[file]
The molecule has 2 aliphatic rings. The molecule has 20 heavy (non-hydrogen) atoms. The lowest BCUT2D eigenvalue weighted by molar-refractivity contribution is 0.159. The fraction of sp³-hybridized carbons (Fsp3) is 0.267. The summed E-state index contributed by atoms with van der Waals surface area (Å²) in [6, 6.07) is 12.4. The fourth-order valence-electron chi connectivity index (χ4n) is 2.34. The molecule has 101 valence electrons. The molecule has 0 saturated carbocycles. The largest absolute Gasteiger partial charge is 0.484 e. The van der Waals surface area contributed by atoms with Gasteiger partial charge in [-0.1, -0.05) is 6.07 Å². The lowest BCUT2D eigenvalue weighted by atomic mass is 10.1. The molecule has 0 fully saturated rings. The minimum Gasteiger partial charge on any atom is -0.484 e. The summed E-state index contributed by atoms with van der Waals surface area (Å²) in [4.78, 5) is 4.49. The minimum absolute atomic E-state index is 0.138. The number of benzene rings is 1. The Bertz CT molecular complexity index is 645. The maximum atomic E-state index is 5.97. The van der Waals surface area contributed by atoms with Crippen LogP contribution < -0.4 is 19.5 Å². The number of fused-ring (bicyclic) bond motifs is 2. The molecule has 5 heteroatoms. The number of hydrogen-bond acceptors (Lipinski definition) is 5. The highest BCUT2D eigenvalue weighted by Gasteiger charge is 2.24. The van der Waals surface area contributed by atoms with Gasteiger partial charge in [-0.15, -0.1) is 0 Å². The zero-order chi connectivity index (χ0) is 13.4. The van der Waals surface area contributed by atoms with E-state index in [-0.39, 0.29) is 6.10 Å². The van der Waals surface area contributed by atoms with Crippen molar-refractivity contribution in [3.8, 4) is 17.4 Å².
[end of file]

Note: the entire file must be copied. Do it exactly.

The molecule has 2 aliphatic rings. The molecule has 20 heavy (non-hydrogen) atoms. The lowest BCUT2D eigenvalue weighted by molar-refractivity contribution is 0.159. The fraction of sp³-hybridized carbons (Fsp3) is 0.267. The summed E-state index contributed by atoms with van der Waals surface area (Å²) in [6, 6.07) is 12.4. The fourth-order valence-electron chi connectivity index (χ4n) is 2.34. The molecule has 101 valence electrons. The molecule has 0 saturated carbocycles. The largest absolute Gasteiger partial charge is 0.484 e. The van der Waals surface area contributed by atoms with Gasteiger partial charge in [-0.1, -0.05) is 6.07 Å². The lowest BCUT2D eigenvalue weighted by atomic mass is 10.1. The molecule has 0 fully saturated rings. The minimum Gasteiger partial charge on any atom is -0.484 e. The summed E-state index contributed by atoms with van der Waals surface area (Å²) in [4.78, 5) is 4.49. The minimum absolute atomic E-state index is 0.138. The number of benzene rings is 1. The Bertz CT molecular complexity index is 645. The maximum atomic E-state index is 5.97. The van der Waals surface area contributed by atoms with Crippen LogP contribution < -0.4 is 19.5 Å². The number of fused-ring (bicyclic) bond motifs is 2. The molecule has 5 heteroatoms. The number of hydrogen-bond acceptors (Lipinski definition) is 5. The highest BCUT2D eigenvalue weighted by Gasteiger charge is 2.24. The van der Waals surface area contributed by atoms with Gasteiger partial charge in [-0.15, -0.1) is 0 Å². The zero-order chi connectivity index (χ0) is 13.4. The van der Waals surface area contributed by atoms with E-state index in [-0.39, 0.29) is 6.10 Å². The van der Waals surface area contributed by atoms with Crippen molar-refractivity contribution in [3.8, 4) is 17.4 Å².